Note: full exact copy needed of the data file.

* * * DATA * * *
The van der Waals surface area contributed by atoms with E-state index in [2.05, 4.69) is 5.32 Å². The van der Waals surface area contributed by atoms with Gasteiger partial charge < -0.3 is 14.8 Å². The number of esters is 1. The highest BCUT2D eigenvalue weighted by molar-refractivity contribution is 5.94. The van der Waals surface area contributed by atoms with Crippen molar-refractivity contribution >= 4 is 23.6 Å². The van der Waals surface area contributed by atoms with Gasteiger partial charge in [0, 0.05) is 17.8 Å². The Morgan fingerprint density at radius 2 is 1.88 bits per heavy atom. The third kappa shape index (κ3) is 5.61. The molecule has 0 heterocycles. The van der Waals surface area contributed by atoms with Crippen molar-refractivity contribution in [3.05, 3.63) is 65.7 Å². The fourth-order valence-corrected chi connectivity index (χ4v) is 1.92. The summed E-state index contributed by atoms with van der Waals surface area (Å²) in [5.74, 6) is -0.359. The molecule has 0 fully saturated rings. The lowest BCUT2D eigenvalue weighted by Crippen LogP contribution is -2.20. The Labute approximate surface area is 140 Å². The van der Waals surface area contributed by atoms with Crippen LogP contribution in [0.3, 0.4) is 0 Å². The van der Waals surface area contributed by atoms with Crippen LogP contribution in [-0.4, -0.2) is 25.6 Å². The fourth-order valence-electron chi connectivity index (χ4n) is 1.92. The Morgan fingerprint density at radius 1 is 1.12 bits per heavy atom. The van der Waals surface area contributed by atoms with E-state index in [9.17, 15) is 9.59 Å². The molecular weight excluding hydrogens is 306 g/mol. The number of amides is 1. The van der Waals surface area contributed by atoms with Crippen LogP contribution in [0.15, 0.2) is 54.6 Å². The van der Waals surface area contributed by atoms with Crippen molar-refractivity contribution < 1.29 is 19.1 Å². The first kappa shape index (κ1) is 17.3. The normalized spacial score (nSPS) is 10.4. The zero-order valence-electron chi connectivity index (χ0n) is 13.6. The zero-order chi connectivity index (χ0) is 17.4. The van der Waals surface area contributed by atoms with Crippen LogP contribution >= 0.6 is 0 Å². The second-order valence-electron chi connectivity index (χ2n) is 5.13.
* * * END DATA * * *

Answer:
The van der Waals surface area contributed by atoms with E-state index in [2.05, 4.69) is 5.32 Å². The van der Waals surface area contributed by atoms with Gasteiger partial charge < -0.3 is 14.8 Å². The number of esters is 1. The highest BCUT2D eigenvalue weighted by molar-refractivity contribution is 5.94. The van der Waals surface area contributed by atoms with Crippen molar-refractivity contribution >= 4 is 23.6 Å². The van der Waals surface area contributed by atoms with Gasteiger partial charge in [0, 0.05) is 17.8 Å². The Morgan fingerprint density at radius 2 is 1.88 bits per heavy atom. The third kappa shape index (κ3) is 5.61. The molecule has 0 heterocycles. The van der Waals surface area contributed by atoms with Crippen molar-refractivity contribution in [3.05, 3.63) is 65.7 Å². The fourth-order valence-corrected chi connectivity index (χ4v) is 1.92. The summed E-state index contributed by atoms with van der Waals surface area (Å²) in [5.74, 6) is -0.359. The molecule has 0 fully saturated rings. The lowest BCUT2D eigenvalue weighted by Crippen LogP contribution is -2.20. The Labute approximate surface area is 140 Å². The van der Waals surface area contributed by atoms with Crippen LogP contribution in [0.3, 0.4) is 0 Å². The van der Waals surface area contributed by atoms with Crippen LogP contribution in [-0.4, -0.2) is 25.6 Å². The fourth-order valence-electron chi connectivity index (χ4n) is 1.92. The Morgan fingerprint density at radius 1 is 1.12 bits per heavy atom. The van der Waals surface area contributed by atoms with E-state index in [9.17, 15) is 9.59 Å². The molecular weight excluding hydrogens is 306 g/mol. The number of amides is 1. The van der Waals surface area contributed by atoms with Crippen LogP contribution in [0.15, 0.2) is 54.6 Å². The van der Waals surface area contributed by atoms with Crippen molar-refractivity contribution < 1.29 is 19.1 Å². The first kappa shape index (κ1) is 17.3. The normalized spacial score (nSPS) is 10.4. The zero-order valence-electron chi connectivity index (χ0n) is 13.6. The zero-order chi connectivity index (χ0) is 17.4. The van der Waals surface area contributed by atoms with Crippen LogP contribution >= 0.6 is 0 Å². The second-order valence-electron chi connectivity index (χ2n) is 5.13.